|Under the unminding sky|
|2008 - 2010|
|2005 - 2007|
|The roads they traveled|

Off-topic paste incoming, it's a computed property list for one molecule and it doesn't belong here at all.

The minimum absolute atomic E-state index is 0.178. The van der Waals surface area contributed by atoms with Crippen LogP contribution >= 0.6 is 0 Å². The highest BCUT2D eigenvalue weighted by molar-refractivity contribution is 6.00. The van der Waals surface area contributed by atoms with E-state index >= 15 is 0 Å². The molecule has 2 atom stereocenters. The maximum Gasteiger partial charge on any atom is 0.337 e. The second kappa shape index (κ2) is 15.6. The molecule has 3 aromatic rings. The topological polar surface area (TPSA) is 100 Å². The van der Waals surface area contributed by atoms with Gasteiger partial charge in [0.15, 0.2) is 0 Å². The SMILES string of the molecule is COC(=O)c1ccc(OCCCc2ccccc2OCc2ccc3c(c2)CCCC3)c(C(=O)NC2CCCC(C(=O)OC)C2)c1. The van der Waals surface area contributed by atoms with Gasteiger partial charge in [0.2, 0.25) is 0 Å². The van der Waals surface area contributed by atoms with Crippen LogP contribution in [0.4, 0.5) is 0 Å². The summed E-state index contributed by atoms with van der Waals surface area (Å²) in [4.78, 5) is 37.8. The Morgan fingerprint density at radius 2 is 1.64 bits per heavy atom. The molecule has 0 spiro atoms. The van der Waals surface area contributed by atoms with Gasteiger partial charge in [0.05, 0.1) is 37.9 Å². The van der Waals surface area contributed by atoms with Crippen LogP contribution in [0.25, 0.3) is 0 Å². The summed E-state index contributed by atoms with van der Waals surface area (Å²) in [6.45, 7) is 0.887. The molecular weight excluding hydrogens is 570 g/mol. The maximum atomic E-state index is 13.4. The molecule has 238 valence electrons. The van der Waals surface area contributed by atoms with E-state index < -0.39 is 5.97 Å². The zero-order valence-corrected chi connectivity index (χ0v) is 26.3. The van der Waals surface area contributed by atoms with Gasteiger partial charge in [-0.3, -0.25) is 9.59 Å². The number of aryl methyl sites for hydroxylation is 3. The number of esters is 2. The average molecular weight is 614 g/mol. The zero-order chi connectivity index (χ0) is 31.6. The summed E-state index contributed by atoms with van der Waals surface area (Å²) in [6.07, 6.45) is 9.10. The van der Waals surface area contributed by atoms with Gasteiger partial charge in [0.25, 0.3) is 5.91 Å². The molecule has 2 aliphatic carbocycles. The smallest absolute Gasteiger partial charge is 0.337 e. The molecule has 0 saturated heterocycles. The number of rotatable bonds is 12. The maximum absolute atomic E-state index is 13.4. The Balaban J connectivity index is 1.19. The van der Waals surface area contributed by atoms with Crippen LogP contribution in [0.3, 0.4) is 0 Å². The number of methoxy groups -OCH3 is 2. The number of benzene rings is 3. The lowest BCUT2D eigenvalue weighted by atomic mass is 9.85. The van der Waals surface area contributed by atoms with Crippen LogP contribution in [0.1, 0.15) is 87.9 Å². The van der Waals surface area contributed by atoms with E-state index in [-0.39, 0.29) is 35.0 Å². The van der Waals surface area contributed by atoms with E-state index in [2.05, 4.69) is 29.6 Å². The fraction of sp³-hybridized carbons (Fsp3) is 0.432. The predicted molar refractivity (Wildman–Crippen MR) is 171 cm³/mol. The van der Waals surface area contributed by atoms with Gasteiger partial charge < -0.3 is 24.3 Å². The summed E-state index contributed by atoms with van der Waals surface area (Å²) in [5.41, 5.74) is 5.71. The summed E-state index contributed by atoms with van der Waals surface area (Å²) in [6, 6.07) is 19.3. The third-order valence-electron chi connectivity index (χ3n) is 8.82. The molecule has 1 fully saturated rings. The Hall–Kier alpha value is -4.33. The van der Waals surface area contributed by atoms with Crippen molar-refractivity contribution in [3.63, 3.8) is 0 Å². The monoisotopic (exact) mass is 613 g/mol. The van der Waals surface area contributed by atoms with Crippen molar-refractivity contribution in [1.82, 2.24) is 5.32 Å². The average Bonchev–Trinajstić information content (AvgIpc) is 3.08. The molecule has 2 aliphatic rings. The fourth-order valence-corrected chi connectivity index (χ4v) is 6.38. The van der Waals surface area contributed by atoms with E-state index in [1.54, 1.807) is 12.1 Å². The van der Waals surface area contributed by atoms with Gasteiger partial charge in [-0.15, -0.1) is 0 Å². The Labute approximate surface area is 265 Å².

These paintings became a way to explore how driving in weather shifts and changes the views outside the car as well how the driving experience informs our basic interpretation of environment. We easily understand how painting can mold cultural perception, which in turn influences landscape design to become more like painting (view points, scenic routes, etc.). Theodore Rousseau created mesmerizing sunsets of the forest of Fontainebleau while JMW Turner stirred up interest in dramatic effects of storm and fire from the safety of the salon. Painting functions as an indexical reference for a type of experienced reality as well as its own self-enforcing, gratifying sensation. As in Merleau-Ponty’s phenomenological interpretation of reality, breaks or distortions only serve to expose and justify the notion of an experienced external reality. In the case of driving, the abstraction and distortion of the water are indexical to the windshield (as smoke can be traced to fire). The result is that painting, per se, can summon a pre-verbal experience- slipping outside of static referents and into a gestalt of sensation, both fixed and fluid.
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